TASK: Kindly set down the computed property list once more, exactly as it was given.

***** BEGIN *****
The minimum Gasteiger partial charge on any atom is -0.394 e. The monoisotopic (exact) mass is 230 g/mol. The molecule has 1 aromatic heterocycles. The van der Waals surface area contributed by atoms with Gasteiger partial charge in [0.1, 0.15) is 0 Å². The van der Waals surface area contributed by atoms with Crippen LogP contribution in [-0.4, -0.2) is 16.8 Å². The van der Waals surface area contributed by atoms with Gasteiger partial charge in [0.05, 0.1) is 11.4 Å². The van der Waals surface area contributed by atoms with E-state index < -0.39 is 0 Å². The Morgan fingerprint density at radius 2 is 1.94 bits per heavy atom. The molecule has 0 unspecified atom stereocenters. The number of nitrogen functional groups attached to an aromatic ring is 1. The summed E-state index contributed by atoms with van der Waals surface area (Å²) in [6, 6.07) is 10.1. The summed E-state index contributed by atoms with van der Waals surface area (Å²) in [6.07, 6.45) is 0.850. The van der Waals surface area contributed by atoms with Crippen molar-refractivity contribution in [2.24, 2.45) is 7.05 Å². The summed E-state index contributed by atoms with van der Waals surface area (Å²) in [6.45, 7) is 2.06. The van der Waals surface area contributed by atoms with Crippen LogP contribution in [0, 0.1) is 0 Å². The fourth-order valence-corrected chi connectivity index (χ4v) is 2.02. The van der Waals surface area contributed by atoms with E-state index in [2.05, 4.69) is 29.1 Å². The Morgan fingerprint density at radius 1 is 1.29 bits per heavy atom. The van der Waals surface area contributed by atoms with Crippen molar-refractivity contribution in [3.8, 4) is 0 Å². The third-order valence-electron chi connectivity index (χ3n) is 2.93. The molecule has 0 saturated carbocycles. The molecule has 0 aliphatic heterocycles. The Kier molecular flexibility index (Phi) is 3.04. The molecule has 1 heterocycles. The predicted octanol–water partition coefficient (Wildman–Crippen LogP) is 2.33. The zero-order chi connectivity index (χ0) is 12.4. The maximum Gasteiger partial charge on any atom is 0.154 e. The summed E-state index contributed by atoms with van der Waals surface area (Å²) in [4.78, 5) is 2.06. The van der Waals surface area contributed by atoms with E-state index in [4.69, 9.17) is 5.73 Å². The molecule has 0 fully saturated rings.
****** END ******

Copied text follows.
The minimum Gasteiger partial charge on any atom is -0.394 e. The monoisotopic (exact) mass is 230 g/mol. The molecule has 1 aromatic heterocycles. The van der Waals surface area contributed by atoms with Gasteiger partial charge in [0.1, 0.15) is 0 Å². The van der Waals surface area contributed by atoms with Crippen LogP contribution in [-0.4, -0.2) is 16.8 Å². The van der Waals surface area contributed by atoms with Gasteiger partial charge in [0.05, 0.1) is 11.4 Å². The van der Waals surface area contributed by atoms with E-state index < -0.39 is 0 Å². The Morgan fingerprint density at radius 2 is 1.94 bits per heavy atom. The molecule has 0 unspecified atom stereocenters. The number of nitrogen functional groups attached to an aromatic ring is 1. The summed E-state index contributed by atoms with van der Waals surface area (Å²) in [6, 6.07) is 10.1. The summed E-state index contributed by atoms with van der Waals surface area (Å²) in [6.07, 6.45) is 0.850. The van der Waals surface area contributed by atoms with Crippen molar-refractivity contribution in [2.24, 2.45) is 7.05 Å². The summed E-state index contributed by atoms with van der Waals surface area (Å²) in [6.45, 7) is 2.06. The van der Waals surface area contributed by atoms with Crippen LogP contribution in [0, 0.1) is 0 Å². The fourth-order valence-corrected chi connectivity index (χ4v) is 2.02. The van der Waals surface area contributed by atoms with E-state index in [2.05, 4.69) is 29.1 Å². The Morgan fingerprint density at radius 1 is 1.29 bits per heavy atom. The van der Waals surface area contributed by atoms with Crippen molar-refractivity contribution in [3.8, 4) is 0 Å². The third-order valence-electron chi connectivity index (χ3n) is 2.93. The molecule has 0 saturated carbocycles. The molecule has 0 aliphatic heterocycles. The Kier molecular flexibility index (Phi) is 3.04. The molecule has 1 heterocycles. The predicted octanol–water partition coefficient (Wildman–Crippen LogP) is 2.33. The zero-order chi connectivity index (χ0) is 12.4. The maximum Gasteiger partial charge on any atom is 0.154 e. The summed E-state index contributed by atoms with van der Waals surface area (Å²) in [4.78, 5) is 2.06. The van der Waals surface area contributed by atoms with E-state index in [4.69, 9.17) is 5.73 Å². The molecule has 0 fully saturated rings.